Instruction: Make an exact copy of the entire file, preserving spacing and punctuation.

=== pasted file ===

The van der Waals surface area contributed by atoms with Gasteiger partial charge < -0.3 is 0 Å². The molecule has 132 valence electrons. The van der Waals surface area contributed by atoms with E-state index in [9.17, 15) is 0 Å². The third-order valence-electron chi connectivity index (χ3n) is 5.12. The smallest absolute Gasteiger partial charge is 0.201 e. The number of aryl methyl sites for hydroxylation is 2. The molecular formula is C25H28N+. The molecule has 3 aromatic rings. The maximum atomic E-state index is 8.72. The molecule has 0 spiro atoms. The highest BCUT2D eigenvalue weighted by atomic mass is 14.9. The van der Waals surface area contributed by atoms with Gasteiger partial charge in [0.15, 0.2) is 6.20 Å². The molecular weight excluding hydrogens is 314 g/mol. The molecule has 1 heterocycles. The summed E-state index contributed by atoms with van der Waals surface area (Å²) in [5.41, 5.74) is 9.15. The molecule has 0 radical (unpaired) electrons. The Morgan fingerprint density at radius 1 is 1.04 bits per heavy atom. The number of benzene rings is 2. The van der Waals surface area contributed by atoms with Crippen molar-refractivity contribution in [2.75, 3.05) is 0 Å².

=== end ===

The van der Waals surface area contributed by atoms with Gasteiger partial charge < -0.3 is 0 Å². The molecule has 132 valence electrons. The van der Waals surface area contributed by atoms with E-state index in [9.17, 15) is 0 Å². The third-order valence-electron chi connectivity index (χ3n) is 5.12. The smallest absolute Gasteiger partial charge is 0.201 e. The number of aryl methyl sites for hydroxylation is 2. The molecular formula is C25H28N+. The molecule has 3 aromatic rings. The maximum atomic E-state index is 8.72. The molecule has 0 spiro atoms. The highest BCUT2D eigenvalue weighted by atomic mass is 14.9. The van der Waals surface area contributed by atoms with Gasteiger partial charge in [0.15, 0.2) is 6.20 Å². The molecular weight excluding hydrogens is 314 g/mol. The molecule has 1 heterocycles. The summed E-state index contributed by atoms with van der Waals surface area (Å²) in [5.41, 5.74) is 9.15. The molecule has 0 radical (unpaired) electrons. The Morgan fingerprint density at radius 1 is 1.04 bits per heavy atom. The number of benzene rings is 2. The van der Waals surface area contributed by atoms with Crippen molar-refractivity contribution in [2.75, 3.05) is 0 Å².